Consulate-General of Japan in Los Angeles

日本国国旗

在ロサンゼルス日本国総領事館

Recipients of Spring 2019 Decorations

Recipients of Spring 2019 Decorations

On May 21st, 2019 (Japan Standard Time), the Government of Japan announces the recipients of its Spring 2019 Decorations. From the jurisdiction of the Consulate General of Japan in Los Angeles, the following two distinguished persons will be awarded:

 

Decoration Outline of Merit Main Career Name
Age
Residence

Order of the Rising Sun, Gold Rays with Neck Ribbon

Contributed to promoting academic exchange between Japan and the United States in the field of periodontics and developing the field of periodontics in Japan

 

*Former Clinical Professor
Section of Periodontics, School of Dentistry, University of California, Los Angeles

 

 

Henry H. Takei (Male)

(80 years of age)

 

Los Angeles, California, USA

 

 

Order of the Rising Sun, Silver Rays

Contributed to the welfare of Japanese nationals residing in the U.S.

 

*Former Director of Social Services, Little Tokyo Service Center
Social Worker

Yasuko Sakamoto
(Female)

(71 years of age)

 

Rosemead, California, U.S.A.

 

 

 

The recipients' meritorious service towards Japan is as follows:

Dr. Henry H. Takei - Order of the Rising Sun, Gold Rays with Neck Ribbon

A picture is displayed.

When Dr. Henry H. Takei was a Clinical Professor, Section of Periodontics, School of Dentistry, University of California, Los Angeles (UCLA), he collaborated with Meikai University and Asahi University, and established a Cultural Student Exchange Program with UCLA in 1993. This program became a UCLA permanent program, and a total of 385 students and lecturers have participated until now. Dr. Takei contributed to guiding and training researchers in the field of periodontics, and promoting academic exchange between Japan and the United States.

Since 1973, Dr. Takei has been lecturing at several educational institutes and Universities in Japan. He has been giving lectures nearly annually in many places in Japan including Tokyo, Saitama, Yamagata, Yokohama, Fukuoka, Osaka, Nagoya, Chiba, Niigata, Kobe, Kagoshima, and Kyoto. He has visited Japan more than 50 times over 46 years to 2018. These lectures were precious opportunities to provide the leading-edge education to thousands of dentists throughout Japan, and contributed to the development of the field of periodontics, especially in periodontology and implant therapy.

Dr. Takei is one of the four editors of "Carranza’s Clinical Periodontology," which is widely used in the world and recognized as a culmination of periodontology studies to date. He also wrote "Periodontics and Implant Therapy" published in Japan, which is considered a must-read book for young dentists. These publications were translated in Japanese and utilized at educational institutes, and contributed to developing the field of periodontics in Japan.

Dr. Takei had a private dental practice in Los Angeles downtown where many Japanese live and work, and has treated Japanese patients from inside and outside of the United States. He provided dental treatments in both Japanese and English language to Japanese living overseas as well as Japanese Americans, and contributed to the improvement of health and hygiene of the Japanese community.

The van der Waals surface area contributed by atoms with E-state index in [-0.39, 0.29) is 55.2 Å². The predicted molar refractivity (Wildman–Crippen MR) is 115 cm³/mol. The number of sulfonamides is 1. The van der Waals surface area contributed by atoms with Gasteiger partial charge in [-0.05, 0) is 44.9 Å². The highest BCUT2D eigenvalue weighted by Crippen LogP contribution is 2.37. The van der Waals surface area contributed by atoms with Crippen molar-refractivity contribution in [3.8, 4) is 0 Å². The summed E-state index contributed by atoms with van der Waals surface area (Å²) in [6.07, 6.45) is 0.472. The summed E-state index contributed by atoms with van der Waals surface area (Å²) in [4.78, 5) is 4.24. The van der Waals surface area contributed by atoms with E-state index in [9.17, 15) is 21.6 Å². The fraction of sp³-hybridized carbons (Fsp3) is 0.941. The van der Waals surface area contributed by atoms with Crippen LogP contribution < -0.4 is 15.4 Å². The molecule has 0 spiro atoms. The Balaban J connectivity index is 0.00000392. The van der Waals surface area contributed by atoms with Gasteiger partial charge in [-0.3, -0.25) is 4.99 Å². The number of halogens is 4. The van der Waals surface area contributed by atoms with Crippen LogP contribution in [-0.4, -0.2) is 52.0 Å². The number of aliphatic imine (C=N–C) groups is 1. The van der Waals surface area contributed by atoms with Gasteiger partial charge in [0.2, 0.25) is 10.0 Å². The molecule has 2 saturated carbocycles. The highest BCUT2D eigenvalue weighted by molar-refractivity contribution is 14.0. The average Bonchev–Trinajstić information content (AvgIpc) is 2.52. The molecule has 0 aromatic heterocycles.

Ms. Yasuko Sakamoto - The Order of the Rising Sun, Silver Rays

A picture is displayed.

Ms. Yasuko Sakamoto was born in Iwaki City, Fukushima Prefecture in 1948. Upon graduating from high school, she moved to Tokyo and studied English Literature at Meiji Gakuin University while working. She returned to the same university after graduation for Social Work program in the Sociology Department hoping to become a case worker. She was also working as a governess during the same period. Upon receiving a Bachelor's degree in Social Work, she started working at a neurology clinic in Tokyo and provided services to both inpatients and outpatients as a case worker.  

In 1976 Ms. Sakamoto moved to Los Angeles. She worked as a case manager for 1.5 years at Oriental Service Center, which was established as the first organization in Los Angeles providing social services for the Asians and Pacific Islanders, then joined Little Tokyo Service Center (LTSC), which was newly established in 1980, as one of its first staff members. While working at LTSC, she completed a Master’s Degree in Social Welfare at UCLA and later obtained a license as a clinical social worker (LCSW). As a Japanese-English bilingual social worker, Ms. Sakamoto has provided essential support for Japanese speakers, such as Issei (first generation) seniors and Shin-Issei (new first generation) families, who were unable to access English-only welfare services. She has also often worked alongside with other social services agencies, police departments, and courts on behalf of her clients.  

Ms. Sakamoto has greatly contributed to the development of culturally sensitive and linguistically appropriate mental health and social welfare services for the Nikkei community by building the foundation for LTSC to grow into a multi-faceted organization through development of numerous programs such as the Nikkei Family Counseling Program, and, after assuming a founding director of social services of LTSC in 1996, by supervising and training a cadre of social worker under her rich experience of practical work and leadership. In order to sustain the programs, Ms. Sakamoto applied for and received grants and collaborated with government agencies, foundations and private groups.

After retiring, Ms. Sakamoto started "Sakamoto-Juku," which is an extra-curricular focus group with her colleagues. This is to enhance social work professionalism, leadership, mentorship, advocacy and the Juku members continue to work for the wellness of the community.   

In 2018, being acknowledged with these achievements, she was inducted into the California Social Work Hall of Distinction at USC.